Editor’s note: This is Part 1 of a two-part series. Read Part 2 here.
What does it take to have your best year ever in 2010? A great place to start is by identifying best practices both inside and outside your business.
You have probably heard the old saying, "If you keep doing the same things, you will keep getting the same results." To make 2010 your best year ever, expand what is working well in your business and add two or three innovations to your business this year.
Keeping pace with change keeps your business strong. The reason people resist change, however, is that they view change as giving up something rather than adding to what they already do.
For example, you may believe that you should give up calling people on the phone because you are friends on Facebook. A better approach would be to continue to use the phone and add Facebook communication as an additional way to stay in touch.
Change is much easier to cope with when you view it as adding an extra dimension to what you already do. To determine the changes that will have the greatest positive influence on your business in 2010, follow the simple steps below.
Step 1: Identify your personal best practices by asking the following questions:
1. During the last six months, what activity generated the most closed transactions for your business?
2. What is it about this activity that you do well in comparison to the other activities where you have a lesser level of success?
3. What can you do to transfer what makes you successful in your most productive area to another area in your business that is not so productive?
The point is to expand what is already working to at least one other aspect of your business. Sports professionals play at the positions where they have the greatest strengths. Rather than trying to force yourself to do something that is a weakness for you, play to your strengths. …CONTINUED
Step 2: Look for a role model or mentor
Identify a successful agent who could be a role model. Next, ask yourself:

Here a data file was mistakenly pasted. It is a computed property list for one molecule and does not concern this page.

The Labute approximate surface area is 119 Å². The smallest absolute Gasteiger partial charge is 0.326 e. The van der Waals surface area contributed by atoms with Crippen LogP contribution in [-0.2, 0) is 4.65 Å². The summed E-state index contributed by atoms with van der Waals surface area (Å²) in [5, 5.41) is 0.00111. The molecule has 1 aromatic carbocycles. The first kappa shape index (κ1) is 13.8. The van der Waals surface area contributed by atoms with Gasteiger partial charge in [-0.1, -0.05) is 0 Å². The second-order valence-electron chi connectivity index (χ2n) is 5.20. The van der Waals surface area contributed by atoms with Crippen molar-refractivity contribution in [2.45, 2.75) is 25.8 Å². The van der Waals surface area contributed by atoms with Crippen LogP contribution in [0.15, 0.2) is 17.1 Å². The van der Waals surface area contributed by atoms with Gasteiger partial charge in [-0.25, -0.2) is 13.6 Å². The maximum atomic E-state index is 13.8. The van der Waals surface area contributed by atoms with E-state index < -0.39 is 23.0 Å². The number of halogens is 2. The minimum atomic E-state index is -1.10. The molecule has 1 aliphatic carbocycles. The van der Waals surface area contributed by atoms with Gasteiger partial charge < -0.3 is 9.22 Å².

- What is this person doing that I could do, but I’m not doing?
- What would my business look like if I added one activity this agent does that I don’t do currently?
- What is the cost to me in closed transactions and increased stress if I choose not to act on this one item?
Whether it’s in business or sports, professionals have always relied on mentors or coaches to help them stay on top of their game. An excellent strategy for improving your best is to find someone who can either coach you or whose behavior you can successfully model. Look at what they do, how they do it, and how you can implement what makes them successful into your business.
Ultimately, most of us know what to do. The challenge is doing it. A stumbling block for most people is that they are too busy "working in" their business to spend time "working on" their business.
In his book "The E-Myth Revisited," Michael Gerber described this phenomenon. "Working in" your business refers to doing all the tasks required to keep your business operating on a daily basis. Gerber argues that you must also take time to "work on" your business. "Working on" your business refers to taking time to evaluate past strategies and outcomes as well as to plan new strategies.
To keep your business on track you must do both: Take time to plan and strategize ("work on") before you move to implementation ("work in").
Step 3: Begin making changes using the following process:
1. Identify one aspect of your business that is good but could become excellent with additional effort on your part. Take steps to start making that single piece excellent immediately.
2. Schedule time away from the office to "work on" your business at least once per month.
3. As part of your "working on" session, identify the bottom 10 percent of your activities that you could eliminate. If you’re concerned about eliminating them, simply put them on hold for the next month to see what their impact is. Then, in your next "working on" session, determine what you can eliminate permanently.
4. Find a role model to imitate. Whether it’s working with a coach, asking your manager or a top agent to mentor you, or simply imitating what is working for someone you respect, the bottom line is it’s easier to be successful when someone has already demonstrated exactly how to do it. There’s no need to reinvent the wheel.
Once you have completed these steps, you’re ready to construct your business plan for 2010. See Part 2 next week to see how to do it.
Bernice Ross, CEO of RealEstateCoach.com, is a national speaker, trainer and author of "Real Estate Dough: Your Recipe for Real Estate Success" and other books. You can reach her at Bernice@RealEstateCoach.com and find her on Twitter: @bross.
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